Tuesday, October 20, 2009

The days when you dared to dream : Anecdotes

Being a boy enticed irresistibly by the freedom of an open horizon, I nodded instantly when my friend Freddy invited me for a fishing trip. When we set out, the air was darkening swiftly after the affluent splendor of a summer day. A propitious sky, marbled with pearly white, turned golden. We walked on the gravel path towards the ferry through the coconut groove. An Ambassador rushed past us grinding its wheels against the gravel and releasing dirt. The loose soil in the groove gave me an oppressive sense of strange sweet odor of fresh earth.

When the freshening breeze struck our brows with a cooling hand, we knew the river was approaching. The mangrove forest on the river bank, an impenetrable screen of foliage, was filled with the melodies of birds and bees. Cranes fished in the shallow waters of the canal flowing into the river. We stepped into the black inky waters of the canal, the floor was sticky with moss and decaying remains of water lilies and coconut leaves. The water in the canal was knee-high. Something moved beneath my feet, leaving a delicious throng of strange sensations of some thing alien and intrusive. It could be a fish, a tiger prawn, a water snake or a crab. We reached the bank where our canoe was fastened to a mangrove tree. Freddie united the canoe, as I was lost in the inexpressible fervor of serenity that surrounded the river.

The sun waned below the horizon, and the random gleam of moon light illuminated the river. We pushed the canoe into the high waters. I was not an experienced hand in setting nets, so I took the oar. Freddie broke into a folk song which I joined with the rhythm of the splashing oars. The tide was high from the west to the east, practically from the sea (Arabian) to the river. During high tide the river water becomes saliferous. The salt crystals dissolved in the water makes it glitter against the moonlight, and with the splashing of the oar you see water droplets become a thousand diamonds pouring out or a thousand pieces of burning coal.

“It is the interval” Freddy called out “we need to cast the net now”. By ‘interval’ he meant the lunitidal interval; the time between high and low tide. During the interval the river water becomes absolutely still and that is the ideal time for casting the net (some earth science from the fisher folk). I spat into the river some white foamy spit to check if it is still the tide. If the spit is still, it is the interval, if it is drifting then the tide. The spit was still and Freddy started setting the net and believe me it is a tricky business. You need to set it like a semicircular curtain in the water supported by plastic floats on top and lead pieces at the bottom. During the entire process I should keep the boat steady and keep a 45 degree angle between the unrolling net and the boat or else the boat will run into the net and the net ill be torn. And if you disturb the water before you cast net you will not catch any fish for you scare the fish away before your net is ready. Before the low tide we set our nets. We should pull them back by… may be an hour before dawn.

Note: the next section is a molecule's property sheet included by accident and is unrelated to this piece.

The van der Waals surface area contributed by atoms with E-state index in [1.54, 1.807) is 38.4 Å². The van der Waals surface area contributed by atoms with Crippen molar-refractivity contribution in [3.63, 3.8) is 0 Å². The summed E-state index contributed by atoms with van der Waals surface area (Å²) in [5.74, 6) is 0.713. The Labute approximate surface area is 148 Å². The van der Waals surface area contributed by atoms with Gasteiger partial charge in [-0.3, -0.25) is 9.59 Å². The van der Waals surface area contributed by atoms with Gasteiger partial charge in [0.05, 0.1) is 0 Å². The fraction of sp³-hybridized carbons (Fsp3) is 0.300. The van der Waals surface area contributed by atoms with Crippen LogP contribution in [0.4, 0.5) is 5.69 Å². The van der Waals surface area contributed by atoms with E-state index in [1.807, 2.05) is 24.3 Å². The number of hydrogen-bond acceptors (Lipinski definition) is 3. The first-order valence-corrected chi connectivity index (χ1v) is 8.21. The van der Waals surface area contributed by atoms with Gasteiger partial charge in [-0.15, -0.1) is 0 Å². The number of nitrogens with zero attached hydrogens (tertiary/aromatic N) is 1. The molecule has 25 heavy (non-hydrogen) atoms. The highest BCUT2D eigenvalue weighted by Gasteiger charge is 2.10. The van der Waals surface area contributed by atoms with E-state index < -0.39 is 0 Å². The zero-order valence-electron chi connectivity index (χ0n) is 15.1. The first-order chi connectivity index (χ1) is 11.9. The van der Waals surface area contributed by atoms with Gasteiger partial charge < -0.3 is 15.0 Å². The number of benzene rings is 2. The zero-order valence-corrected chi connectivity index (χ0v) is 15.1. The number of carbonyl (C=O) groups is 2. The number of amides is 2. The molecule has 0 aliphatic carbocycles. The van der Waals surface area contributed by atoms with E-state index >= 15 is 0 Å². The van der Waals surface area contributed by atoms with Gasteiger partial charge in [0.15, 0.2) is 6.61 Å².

“To the shore” pointing at the other bank Freddy told “what” I quipped “May be we should get something to eat” he replied. I looked into the direction that Freddy pointed at, there was a lantern dangled against the wall. “That is a tavern kind of a thing, you will get everything there” he elaborated for my information. We paddled across the river, the river that was absorbed in the scent and murmur of the night.

The tavern was run by a lady named Anna. She provided food; liquor and sometimes even girls for the fisher men who respectfully called her aunty’ for most of them owed her money. We sat on the wooden benches and ordered for boiled Tapioca and fish fry. When Anna arrived with our delicacies, Freddy whispered something to her. “For something to drink” he explained when I looked at him. Anna brought a bottle of crystal clear liquid and stood against the wall and looked at us approvingly as we were the youngest of her customers. ………………...to be continued in the next post soon.


  1. Well written! Is the fishing expedition to the sea or the river? If i am not mistaken, mangroves exist by the Sea shore.
    The Background that you portray is calm and serene, populated by vegetation and Aquatic life. I think - its my Opinion - that the descriptive language could have been simpler taking into account the setting of the story. Give my regards to Freddie... May be i will join you guys on a fishing trip someday....

  2. Hi Stan thanks for reading the post..

    liked your comment, even i thought it to a be bit verbose..

    yea someday we can go for a trip together..keep visiting

  3. Hey George, lovely post. I was spell bound by this 'real life fiction'. I found it so interesting that I read it slowly for the fear that I would be done reading... like a greedy child wanting to eat an apple & keep it too :-)
    Eagerly awaiting the next in the series!!

  4. Hey George! Great post! Keep posting! Gouri's words are my words :)

  5. Hi George! It was one f d Best Anecdote i evr read. It was like nt reading bt imagining urslf in the fun....Enjyd a lot... Keep posting.. Al d Best

  6. good man..liked it ..waiting for the next post

  7. just a wow-narration sir..way to go for ur novel :)